6 WordPress Hacks to Boost Speed and Performance
September 19, 2016
Speeding up your website is an essential step to offering a great user experience to your visitors.
According to a study, if a site is delayed for a second, conversion rate will be reduced by 7%. In addition, 40% abandon a website that takes more than 3 seconds to load and 79% of web shoppers say that they won’t return to a website to buy again if they found any trouble with the performance of a website.
Without a doubt, if you’re taking performance of your website lightly, possibly you’re losing lots of customers.
Plugins to Analyze WordPress performance
Before jumping in to implementing WordPress tricks to boost performance, make sure you analyze your WordPress website and learn how you could improve performance.
If you’re hosting your site on a cheap hosting provider, everything you do to speed up your site will simply fail. If that’s the case, you might want to consider using a premium WordPress hosting like WPEngine or SiteGround to reduce the downtimes and boost performance.
There are many ways to analyze WordPress performance.
Let’s take a look at a couple of tools that will help you analyze it.
Debug Bar plugin adds a debug menu to the admin bar that shows detailed debugging information like query, cache, etc.
When you’re installing Debug Bar on your site, make sure to enable both WP_DEBUG and SAVEQUERIES from your wp-config.php. Once you enabled them, it will also track PHP warnings, PHP notices and MySQL queries.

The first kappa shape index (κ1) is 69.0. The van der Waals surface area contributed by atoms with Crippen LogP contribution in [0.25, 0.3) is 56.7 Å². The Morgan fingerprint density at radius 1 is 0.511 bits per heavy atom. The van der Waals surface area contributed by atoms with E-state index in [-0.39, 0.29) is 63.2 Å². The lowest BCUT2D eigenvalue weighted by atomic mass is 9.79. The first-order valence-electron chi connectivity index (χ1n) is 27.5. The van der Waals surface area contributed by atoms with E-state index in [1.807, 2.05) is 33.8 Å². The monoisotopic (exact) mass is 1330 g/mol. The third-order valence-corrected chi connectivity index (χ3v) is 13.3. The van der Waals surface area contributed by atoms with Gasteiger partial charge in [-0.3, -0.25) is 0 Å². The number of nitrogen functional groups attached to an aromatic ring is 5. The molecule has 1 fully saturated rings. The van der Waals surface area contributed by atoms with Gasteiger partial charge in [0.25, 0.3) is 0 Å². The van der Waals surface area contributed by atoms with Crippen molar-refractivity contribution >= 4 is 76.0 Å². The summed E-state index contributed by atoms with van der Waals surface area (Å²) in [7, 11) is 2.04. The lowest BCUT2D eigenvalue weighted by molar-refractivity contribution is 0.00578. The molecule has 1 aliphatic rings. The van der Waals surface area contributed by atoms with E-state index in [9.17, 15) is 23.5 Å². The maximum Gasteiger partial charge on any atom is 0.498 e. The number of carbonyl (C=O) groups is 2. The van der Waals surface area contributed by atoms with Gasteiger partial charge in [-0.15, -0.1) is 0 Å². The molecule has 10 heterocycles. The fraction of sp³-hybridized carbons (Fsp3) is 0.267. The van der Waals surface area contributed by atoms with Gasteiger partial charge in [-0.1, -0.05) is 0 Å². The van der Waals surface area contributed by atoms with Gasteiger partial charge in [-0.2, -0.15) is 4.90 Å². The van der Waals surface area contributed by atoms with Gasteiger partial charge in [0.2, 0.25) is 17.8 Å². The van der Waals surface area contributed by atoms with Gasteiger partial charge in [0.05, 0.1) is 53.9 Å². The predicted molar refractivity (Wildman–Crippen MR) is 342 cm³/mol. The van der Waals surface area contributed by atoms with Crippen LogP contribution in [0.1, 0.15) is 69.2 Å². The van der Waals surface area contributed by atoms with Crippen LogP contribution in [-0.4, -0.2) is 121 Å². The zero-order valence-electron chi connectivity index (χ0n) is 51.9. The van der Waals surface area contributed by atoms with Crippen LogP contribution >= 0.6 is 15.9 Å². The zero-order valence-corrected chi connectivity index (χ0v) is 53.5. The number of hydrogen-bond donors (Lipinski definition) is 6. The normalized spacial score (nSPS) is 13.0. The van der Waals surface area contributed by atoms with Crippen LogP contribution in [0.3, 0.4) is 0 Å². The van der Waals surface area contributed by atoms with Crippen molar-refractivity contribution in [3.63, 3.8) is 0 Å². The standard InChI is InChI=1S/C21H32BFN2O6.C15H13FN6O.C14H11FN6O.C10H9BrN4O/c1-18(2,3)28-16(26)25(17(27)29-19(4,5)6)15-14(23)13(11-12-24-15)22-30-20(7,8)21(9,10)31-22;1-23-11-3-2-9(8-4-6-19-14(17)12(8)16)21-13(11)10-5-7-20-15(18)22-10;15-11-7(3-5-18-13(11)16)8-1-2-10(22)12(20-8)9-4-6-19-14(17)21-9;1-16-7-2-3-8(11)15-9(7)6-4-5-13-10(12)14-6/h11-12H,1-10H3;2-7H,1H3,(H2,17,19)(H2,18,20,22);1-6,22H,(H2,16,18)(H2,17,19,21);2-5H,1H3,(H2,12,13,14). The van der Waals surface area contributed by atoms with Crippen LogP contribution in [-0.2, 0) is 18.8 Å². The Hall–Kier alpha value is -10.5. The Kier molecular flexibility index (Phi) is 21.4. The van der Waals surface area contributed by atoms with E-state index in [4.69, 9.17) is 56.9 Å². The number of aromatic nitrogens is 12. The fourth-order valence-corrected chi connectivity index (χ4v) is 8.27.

After you installed the plugin, you can find a Debug link at the top right hand side of your admin bar while visiting the front end of your site provided that you activated the admin bar.
By clicking the Debug link, you can identify the number of queries performed to render a page and if there are any PHP or MySQL errors.
Poorly configured plugins are one of the major reasons that negatively impacts performance of your site.
P3 plugin lets you profile your WordPress website by measuring their impact on your website’s load time. With P3, you can list down the issues that cause slowness on your site. It gives you a detailed report including but not limited to plugin load time, database queries per visit and more.
If you’re not a programmer who could analyze the results by yourself, you can email it directly to your developer right from your WordPress admin.
1. Check if your theme is maximized its potential
Though WordPress is a great publishing platform, most website owners are not maximizing its full potential. Maybe it’s because not everyone who uses WordPress is a programmer who could analyze the drop in WordPress performance and fix it.
However, even if you’re not a programmer you could still analyze if your site is at its full potential. The below code snippet will come handy when you’re looking to optimize your WordPress website for increasing the page speed. It tells you how long a page takes to load and how many MySQL queries the page is running.
Just copy the line of code to your footer.php file.
<?php echo get_num_queries(); ?> queries in <?php timer_stop(1); ?> seconds.
2. Limit post revisions